LOGISTICS AND SUPPLY CHAIN MANAGEMENT


Overview

Logistics call for an understanding of the total supply chain, the elements of which include inventories, packing, forwarding, freight, storage and handling. Logistics is responsible for all the movement that takes place within the organization whether it is inbound logistics of incoming, raw materials or movement within the company or the physical distribution of finished goods, logistics encompasses all of these.
Typical logistics framework mainly consists of Physical Supply, Internal Operations and Physical Distribution of Goods and Services. To put it more simply, the material supply logistics starts from the base level of “generation of the demand”, through the “process of purchase” and “supply of material from the vendor” right through to “final acceptance” and “payments to the supplier” and “issue to the indenter” and has to be considered as a “one whole activity” with each stage having an impact on price/cost of material supply. Logistics is, in itself, a system; it is a network of related activities with the purpose of managing the orderly flow of material and personnel within the logistics channel.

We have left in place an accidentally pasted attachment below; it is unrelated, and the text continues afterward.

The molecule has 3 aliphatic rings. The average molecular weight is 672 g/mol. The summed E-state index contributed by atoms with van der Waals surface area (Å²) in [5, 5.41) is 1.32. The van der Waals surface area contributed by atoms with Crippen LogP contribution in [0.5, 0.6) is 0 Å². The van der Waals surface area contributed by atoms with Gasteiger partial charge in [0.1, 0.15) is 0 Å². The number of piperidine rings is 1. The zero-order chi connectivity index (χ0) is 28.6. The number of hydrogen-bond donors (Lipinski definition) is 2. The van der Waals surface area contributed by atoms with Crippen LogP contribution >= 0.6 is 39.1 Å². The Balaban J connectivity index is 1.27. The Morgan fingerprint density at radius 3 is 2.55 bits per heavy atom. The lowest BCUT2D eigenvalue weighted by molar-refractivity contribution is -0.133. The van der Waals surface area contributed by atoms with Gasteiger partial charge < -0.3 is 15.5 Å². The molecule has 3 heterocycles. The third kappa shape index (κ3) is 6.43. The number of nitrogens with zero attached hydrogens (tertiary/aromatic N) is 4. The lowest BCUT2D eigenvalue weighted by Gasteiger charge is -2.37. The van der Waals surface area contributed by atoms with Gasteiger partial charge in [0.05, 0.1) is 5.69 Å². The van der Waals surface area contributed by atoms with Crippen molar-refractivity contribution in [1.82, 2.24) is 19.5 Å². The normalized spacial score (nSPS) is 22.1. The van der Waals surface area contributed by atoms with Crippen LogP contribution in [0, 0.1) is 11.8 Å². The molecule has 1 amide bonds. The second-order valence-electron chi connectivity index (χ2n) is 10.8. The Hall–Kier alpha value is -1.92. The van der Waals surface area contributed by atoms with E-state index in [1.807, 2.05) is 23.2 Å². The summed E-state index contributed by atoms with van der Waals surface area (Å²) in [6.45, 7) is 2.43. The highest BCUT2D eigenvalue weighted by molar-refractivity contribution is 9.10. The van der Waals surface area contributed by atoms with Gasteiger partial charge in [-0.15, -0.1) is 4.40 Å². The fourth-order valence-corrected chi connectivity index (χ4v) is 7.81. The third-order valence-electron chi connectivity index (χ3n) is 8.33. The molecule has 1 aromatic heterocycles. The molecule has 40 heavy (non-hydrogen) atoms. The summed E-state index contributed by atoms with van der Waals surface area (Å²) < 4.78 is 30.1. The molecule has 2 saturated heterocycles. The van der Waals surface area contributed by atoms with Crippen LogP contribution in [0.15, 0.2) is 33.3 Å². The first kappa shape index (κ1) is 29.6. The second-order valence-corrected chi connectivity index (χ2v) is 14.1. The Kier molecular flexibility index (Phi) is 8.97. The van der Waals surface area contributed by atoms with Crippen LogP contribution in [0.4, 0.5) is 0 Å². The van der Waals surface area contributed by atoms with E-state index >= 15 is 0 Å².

A SUPPLY CHAIN is a network of supplier, manufacturing, assembly, distribution, and logistics facilities that perform the functions of procurement of materials, transformation of these materials into intermediate and finished products, and the distribution of these products to customers. Supply chains arise in both manufacturing and service organizations. SUPPLY CHAIN MANAGEMENT (SCM) is a systems approach to managing the entire flow of information, materials, and services from raw materials suppliers through factories and warehouses to the end customer. SCM is different from SUPPLY MANAGEMENT which emphasizes only the buyer-supplier relationship.


Scope